We’ve all heard ourselves or someone else say things like “Well, from where I sit” or “From my perspective”. When you hear this, whether you asked for it or not, you know you’re about to get their opinion on a particular subject matter. Last week I had a moment that was a literal “From where I sit”. If you know anything about me, you know that food and the hospitality industry has been a passion of mine for most of my life. My first real job, at 13, was bussing tables at a restaurant. It was there that I first learned how to clean and reset a table with precision and efficiency. So many life lessons learned under the tutelage of people, most who had no idea the impact they were having on this 13 year-old cerebral sponge. Eleven years later, I was on the management team of a restaurant group. Along the way, by osmosis and by direct teaching, I understood that the customer isn’t always right, but it is important to understand their perspective, to empathize with their experience and to be wiling to learn. Always be a learner.
So, back to the “from where I sit” situation… I walked into a crowded, busy restaurant and asked for a seat at the breakfast counter. I have sat here on many occasions and enjoyed the view into the open kitchen, watching, over the last 15 years, as the kitchen crew worked their magic in creating dishes that were tasty and enjoyable. This time was different though. And to be fair, I noticed it after coming back from the covid hiatus, that things were different. But, this time, even more so. I was seated at the corner of the bar, which was fine, but as soon as I sat down I realized that the owner either didn’t care about what I saw or had not sat where I was sitting. Directly in front of me were three boxes, one stacked on top of the other. Next to the boxes was an espresso machine in desperate need of cleaning and polishing. The space that I could see through gave me a view of open shelving. This shelving, in earlier days, was impressively filled with dishes that were arranged and organized for the delight of slightly OCD people like myself that are sitting at the counter. Those days are long gone and now it’s just an unsightly clutter. As my eyes moved to the right, past the space, I was now staring at a stainless steel soda machine that hasn’t been cleaned properly in anyone’s recent history. Hot water and stainless steel polish would do justice to this corn syrup, sweetly carbonated, goodness-spewing machine. Of course, after observing all of this, my eye is drawn to the other end of the counter where a pile of rags and cleaning solutions are piled in the corner and then, up to the ceiling over the area where my food is being prepared and the greasy, dust-filled air handling vents overhead. About that time, my order of Shrimp & Andouille Sausage Hash arrived and my attention became focused. Seriously focused on the tasty, cooked-to-perfection food in front of me. Here’s the thing. What I observed earlier didn’t change the way the food tasted, but it changed the way that I felt about the restaurant. There is less confidence in a wholehearted recommendation when the details don’t seem to matter like they used to. Yes, the food is still delicious, but our experience is never siloed. One thing impacts another thing and another and another. It is the understanding of the wholistic experience that is misplaced and forgotten when we often most need to remember it.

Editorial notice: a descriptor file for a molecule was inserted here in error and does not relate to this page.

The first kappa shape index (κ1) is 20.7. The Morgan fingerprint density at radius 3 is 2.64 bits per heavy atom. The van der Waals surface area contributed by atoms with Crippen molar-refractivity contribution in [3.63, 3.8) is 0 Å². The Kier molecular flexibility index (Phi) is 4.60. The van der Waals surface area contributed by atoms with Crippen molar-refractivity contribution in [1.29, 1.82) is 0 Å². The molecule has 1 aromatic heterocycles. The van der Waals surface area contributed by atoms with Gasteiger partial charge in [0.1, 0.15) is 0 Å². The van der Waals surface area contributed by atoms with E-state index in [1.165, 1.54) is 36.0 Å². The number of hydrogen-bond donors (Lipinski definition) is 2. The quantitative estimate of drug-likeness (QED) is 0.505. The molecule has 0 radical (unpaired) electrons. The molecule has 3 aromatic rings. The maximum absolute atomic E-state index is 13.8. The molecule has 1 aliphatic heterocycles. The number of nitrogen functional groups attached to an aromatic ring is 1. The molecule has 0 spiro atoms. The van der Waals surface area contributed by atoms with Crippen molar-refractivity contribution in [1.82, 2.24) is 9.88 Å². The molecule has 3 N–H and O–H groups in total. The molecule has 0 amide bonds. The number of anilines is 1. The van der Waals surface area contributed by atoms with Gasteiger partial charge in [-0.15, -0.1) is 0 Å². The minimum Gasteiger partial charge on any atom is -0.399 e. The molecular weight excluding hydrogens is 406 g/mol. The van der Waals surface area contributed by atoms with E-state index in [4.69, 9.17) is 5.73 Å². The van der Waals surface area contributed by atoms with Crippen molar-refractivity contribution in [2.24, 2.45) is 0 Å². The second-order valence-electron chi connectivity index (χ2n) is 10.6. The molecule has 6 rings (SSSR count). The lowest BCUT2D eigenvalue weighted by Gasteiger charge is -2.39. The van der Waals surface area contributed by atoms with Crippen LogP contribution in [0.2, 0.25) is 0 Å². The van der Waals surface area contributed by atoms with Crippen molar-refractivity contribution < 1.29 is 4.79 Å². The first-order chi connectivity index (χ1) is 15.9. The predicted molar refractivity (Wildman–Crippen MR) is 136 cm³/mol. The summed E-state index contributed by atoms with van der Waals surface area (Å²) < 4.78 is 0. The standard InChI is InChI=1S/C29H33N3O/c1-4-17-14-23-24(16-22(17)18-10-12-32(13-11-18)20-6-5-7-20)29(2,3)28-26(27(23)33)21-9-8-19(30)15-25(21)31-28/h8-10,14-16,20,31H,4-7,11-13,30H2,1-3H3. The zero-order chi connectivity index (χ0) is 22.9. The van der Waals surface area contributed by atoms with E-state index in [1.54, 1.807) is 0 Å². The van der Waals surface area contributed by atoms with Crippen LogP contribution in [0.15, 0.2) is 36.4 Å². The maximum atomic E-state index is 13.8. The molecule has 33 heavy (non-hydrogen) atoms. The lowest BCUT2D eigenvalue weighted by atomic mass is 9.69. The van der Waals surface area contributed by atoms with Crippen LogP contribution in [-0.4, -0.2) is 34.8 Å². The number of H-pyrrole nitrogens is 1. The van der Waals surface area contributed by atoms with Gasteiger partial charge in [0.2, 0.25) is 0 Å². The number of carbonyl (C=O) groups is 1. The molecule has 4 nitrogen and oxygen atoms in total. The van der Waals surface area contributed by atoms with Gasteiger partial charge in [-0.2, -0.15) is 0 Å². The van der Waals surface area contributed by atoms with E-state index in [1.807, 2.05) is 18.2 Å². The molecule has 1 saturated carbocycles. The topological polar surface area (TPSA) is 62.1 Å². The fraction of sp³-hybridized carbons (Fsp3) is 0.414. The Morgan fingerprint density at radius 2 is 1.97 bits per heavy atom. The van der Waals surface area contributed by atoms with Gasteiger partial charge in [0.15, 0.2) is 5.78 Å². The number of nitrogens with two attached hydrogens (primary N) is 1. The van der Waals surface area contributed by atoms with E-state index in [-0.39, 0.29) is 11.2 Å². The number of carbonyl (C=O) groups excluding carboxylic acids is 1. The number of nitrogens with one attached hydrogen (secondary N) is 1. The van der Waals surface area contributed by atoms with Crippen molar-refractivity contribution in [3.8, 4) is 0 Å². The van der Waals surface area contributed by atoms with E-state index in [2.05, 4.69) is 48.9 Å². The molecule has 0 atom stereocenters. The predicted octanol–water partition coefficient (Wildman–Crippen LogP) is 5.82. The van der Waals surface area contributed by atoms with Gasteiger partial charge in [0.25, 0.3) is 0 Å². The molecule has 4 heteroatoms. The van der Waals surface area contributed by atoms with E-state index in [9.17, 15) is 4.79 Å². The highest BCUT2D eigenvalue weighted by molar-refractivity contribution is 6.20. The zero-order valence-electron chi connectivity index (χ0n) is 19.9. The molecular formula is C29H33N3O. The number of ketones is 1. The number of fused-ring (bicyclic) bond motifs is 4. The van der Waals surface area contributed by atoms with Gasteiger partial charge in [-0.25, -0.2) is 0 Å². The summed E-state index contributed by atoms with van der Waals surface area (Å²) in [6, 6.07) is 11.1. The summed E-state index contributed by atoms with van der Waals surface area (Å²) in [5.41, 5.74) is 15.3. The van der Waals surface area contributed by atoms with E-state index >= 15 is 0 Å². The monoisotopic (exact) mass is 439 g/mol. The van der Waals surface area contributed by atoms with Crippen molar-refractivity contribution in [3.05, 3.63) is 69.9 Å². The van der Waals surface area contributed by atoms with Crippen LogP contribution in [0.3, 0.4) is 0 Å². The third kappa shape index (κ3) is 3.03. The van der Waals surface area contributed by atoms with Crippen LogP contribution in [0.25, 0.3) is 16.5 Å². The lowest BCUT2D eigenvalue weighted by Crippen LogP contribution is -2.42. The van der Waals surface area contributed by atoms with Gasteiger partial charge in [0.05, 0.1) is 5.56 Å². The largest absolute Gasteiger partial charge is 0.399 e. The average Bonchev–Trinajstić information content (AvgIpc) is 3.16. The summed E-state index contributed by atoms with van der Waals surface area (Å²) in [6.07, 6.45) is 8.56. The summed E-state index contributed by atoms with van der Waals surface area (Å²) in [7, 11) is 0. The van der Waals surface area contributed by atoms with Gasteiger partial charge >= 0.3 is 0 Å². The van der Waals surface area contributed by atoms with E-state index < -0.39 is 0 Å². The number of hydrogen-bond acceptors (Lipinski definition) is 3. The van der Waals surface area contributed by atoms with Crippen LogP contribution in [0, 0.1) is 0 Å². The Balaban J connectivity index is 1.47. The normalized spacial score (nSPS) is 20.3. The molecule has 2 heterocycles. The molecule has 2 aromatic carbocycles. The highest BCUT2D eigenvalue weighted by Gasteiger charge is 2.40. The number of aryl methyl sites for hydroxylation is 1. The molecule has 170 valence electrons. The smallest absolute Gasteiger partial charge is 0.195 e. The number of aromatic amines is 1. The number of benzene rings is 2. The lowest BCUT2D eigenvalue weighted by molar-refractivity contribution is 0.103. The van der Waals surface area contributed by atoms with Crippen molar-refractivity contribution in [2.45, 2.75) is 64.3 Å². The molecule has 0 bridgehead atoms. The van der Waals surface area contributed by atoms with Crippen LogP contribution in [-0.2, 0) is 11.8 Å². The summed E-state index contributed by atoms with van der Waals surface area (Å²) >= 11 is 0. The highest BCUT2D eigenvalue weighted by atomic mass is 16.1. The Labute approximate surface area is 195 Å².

Comfortability with our surroundings. Our methods. Our procedures. Our “because we’ve always done it that way'” will be the things that will stunt our growth and impede our progress. If we just want to maintain the status quo or are only intent on reaching those people, customers and guests that will easily forgive our lack of attention and care in lieu of those that might be unfamiliar with our “product”, we will never reach our full potential and can easily move backward as life cycles around us and eventually forgets us.
So, what are you seeing? Are there things in your life that are disordered and unsightly? If you sit back and look at your surroundings are there some things that need attention? What about the things you can’t see? The clutter in your head? The disordered thoughts? The misaligned loves? If the owner of the restaurant doesn’t get a fresh perspective, doesn’t sit where I sat, he will never make the necessary changes to keep his business thriving and growing. Yesterday, I talked to our team at RESTōR about this. Because what is true in a business, is true in a church or any organization that is making the worthwhile effort to add value to the lives of our community. Same is true for our inner life – so get perspective. What do you see? Don’t ignore the areas that show up, though long -ignored , ’cause there’s bacteria and other stuff growing where it shouldn’t and that’s just gross and doesn’t stand a chance in the competitive, inter-connected world of food and life.